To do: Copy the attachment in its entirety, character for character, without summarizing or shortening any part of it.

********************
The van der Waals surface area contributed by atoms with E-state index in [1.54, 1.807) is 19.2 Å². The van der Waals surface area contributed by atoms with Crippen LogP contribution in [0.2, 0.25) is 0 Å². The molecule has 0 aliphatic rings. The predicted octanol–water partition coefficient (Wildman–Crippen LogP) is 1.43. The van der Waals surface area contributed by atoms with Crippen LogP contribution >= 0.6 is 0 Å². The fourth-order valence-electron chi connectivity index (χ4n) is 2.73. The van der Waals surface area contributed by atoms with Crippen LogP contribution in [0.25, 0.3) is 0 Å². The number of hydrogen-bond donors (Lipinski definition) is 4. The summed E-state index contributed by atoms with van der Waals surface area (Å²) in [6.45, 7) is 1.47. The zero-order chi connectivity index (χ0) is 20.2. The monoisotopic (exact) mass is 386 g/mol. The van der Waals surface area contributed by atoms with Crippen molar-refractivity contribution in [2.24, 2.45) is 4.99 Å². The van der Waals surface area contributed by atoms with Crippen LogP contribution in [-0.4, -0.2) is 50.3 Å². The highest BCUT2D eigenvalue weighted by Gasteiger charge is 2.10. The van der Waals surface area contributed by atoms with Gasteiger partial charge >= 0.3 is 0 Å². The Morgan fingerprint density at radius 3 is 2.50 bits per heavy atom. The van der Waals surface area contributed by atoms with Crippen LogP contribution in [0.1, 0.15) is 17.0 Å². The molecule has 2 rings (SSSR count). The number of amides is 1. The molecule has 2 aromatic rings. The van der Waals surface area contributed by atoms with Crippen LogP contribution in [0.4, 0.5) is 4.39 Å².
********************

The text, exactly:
The van der Waals surface area contributed by atoms with E-state index in [1.54, 1.807) is 19.2 Å². The van der Waals surface area contributed by atoms with Crippen LogP contribution in [0.2, 0.25) is 0 Å². The molecule has 0 aliphatic rings. The predicted octanol–water partition coefficient (Wildman–Crippen LogP) is 1.43. The van der Waals surface area contributed by atoms with Crippen LogP contribution >= 0.6 is 0 Å². The fourth-order valence-electron chi connectivity index (χ4n) is 2.73. The van der Waals surface area contributed by atoms with Crippen LogP contribution in [0.25, 0.3) is 0 Å². The number of hydrogen-bond donors (Lipinski definition) is 4. The summed E-state index contributed by atoms with van der Waals surface area (Å²) in [6.45, 7) is 1.47. The zero-order chi connectivity index (χ0) is 20.2. The monoisotopic (exact) mass is 386 g/mol. The van der Waals surface area contributed by atoms with Crippen molar-refractivity contribution in [2.24, 2.45) is 4.99 Å². The van der Waals surface area contributed by atoms with Crippen LogP contribution in [-0.4, -0.2) is 50.3 Å². The highest BCUT2D eigenvalue weighted by Gasteiger charge is 2.10. The van der Waals surface area contributed by atoms with Gasteiger partial charge >= 0.3 is 0 Å². The Morgan fingerprint density at radius 3 is 2.50 bits per heavy atom. The van der Waals surface area contributed by atoms with Crippen LogP contribution in [0.1, 0.15) is 17.0 Å². The molecule has 2 rings (SSSR count). The number of amides is 1. The molecule has 2 aromatic rings. The van der Waals surface area contributed by atoms with Crippen LogP contribution in [0.4, 0.5) is 4.39 Å².